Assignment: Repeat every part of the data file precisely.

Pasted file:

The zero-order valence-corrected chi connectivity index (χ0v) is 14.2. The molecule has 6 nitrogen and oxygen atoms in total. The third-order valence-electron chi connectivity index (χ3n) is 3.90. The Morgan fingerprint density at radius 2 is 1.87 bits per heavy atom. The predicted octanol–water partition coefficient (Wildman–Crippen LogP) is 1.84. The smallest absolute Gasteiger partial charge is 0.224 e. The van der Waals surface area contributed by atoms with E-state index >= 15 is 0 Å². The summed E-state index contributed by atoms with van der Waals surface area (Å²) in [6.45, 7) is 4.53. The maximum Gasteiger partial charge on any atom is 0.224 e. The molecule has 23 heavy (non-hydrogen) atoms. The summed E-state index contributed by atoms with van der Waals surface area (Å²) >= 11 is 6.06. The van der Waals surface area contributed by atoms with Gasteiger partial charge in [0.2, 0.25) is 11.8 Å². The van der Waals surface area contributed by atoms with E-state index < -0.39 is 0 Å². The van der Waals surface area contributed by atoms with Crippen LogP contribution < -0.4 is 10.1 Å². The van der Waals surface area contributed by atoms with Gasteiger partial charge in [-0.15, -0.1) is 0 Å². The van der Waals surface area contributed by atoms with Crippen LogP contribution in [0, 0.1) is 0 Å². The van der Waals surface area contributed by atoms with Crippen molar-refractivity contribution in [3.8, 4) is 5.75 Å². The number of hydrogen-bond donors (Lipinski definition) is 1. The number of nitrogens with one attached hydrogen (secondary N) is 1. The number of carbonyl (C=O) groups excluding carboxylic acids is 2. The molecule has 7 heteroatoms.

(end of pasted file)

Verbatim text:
The zero-order valence-corrected chi connectivity index (χ0v) is 14.2. The molecule has 6 nitrogen and oxygen atoms in total. The third-order valence-electron chi connectivity index (χ3n) is 3.90. The Morgan fingerprint density at radius 2 is 1.87 bits per heavy atom. The predicted octanol–water partition coefficient (Wildman–Crippen LogP) is 1.84. The smallest absolute Gasteiger partial charge is 0.224 e. The van der Waals surface area contributed by atoms with E-state index >= 15 is 0 Å². The summed E-state index contributed by atoms with van der Waals surface area (Å²) in [6.45, 7) is 4.53. The maximum Gasteiger partial charge on any atom is 0.224 e. The molecule has 23 heavy (non-hydrogen) atoms. The summed E-state index contributed by atoms with van der Waals surface area (Å²) >= 11 is 6.06. The van der Waals surface area contributed by atoms with Gasteiger partial charge in [0.2, 0.25) is 11.8 Å². The van der Waals surface area contributed by atoms with E-state index < -0.39 is 0 Å². The van der Waals surface area contributed by atoms with Crippen LogP contribution < -0.4 is 10.1 Å². The van der Waals surface area contributed by atoms with Gasteiger partial charge in [-0.15, -0.1) is 0 Å². The van der Waals surface area contributed by atoms with Crippen LogP contribution in [0, 0.1) is 0 Å². The van der Waals surface area contributed by atoms with Crippen molar-refractivity contribution in [3.8, 4) is 5.75 Å². The number of hydrogen-bond donors (Lipinski definition) is 1. The number of nitrogens with one attached hydrogen (secondary N) is 1. The number of carbonyl (C=O) groups excluding carboxylic acids is 2. The molecule has 7 heteroatoms.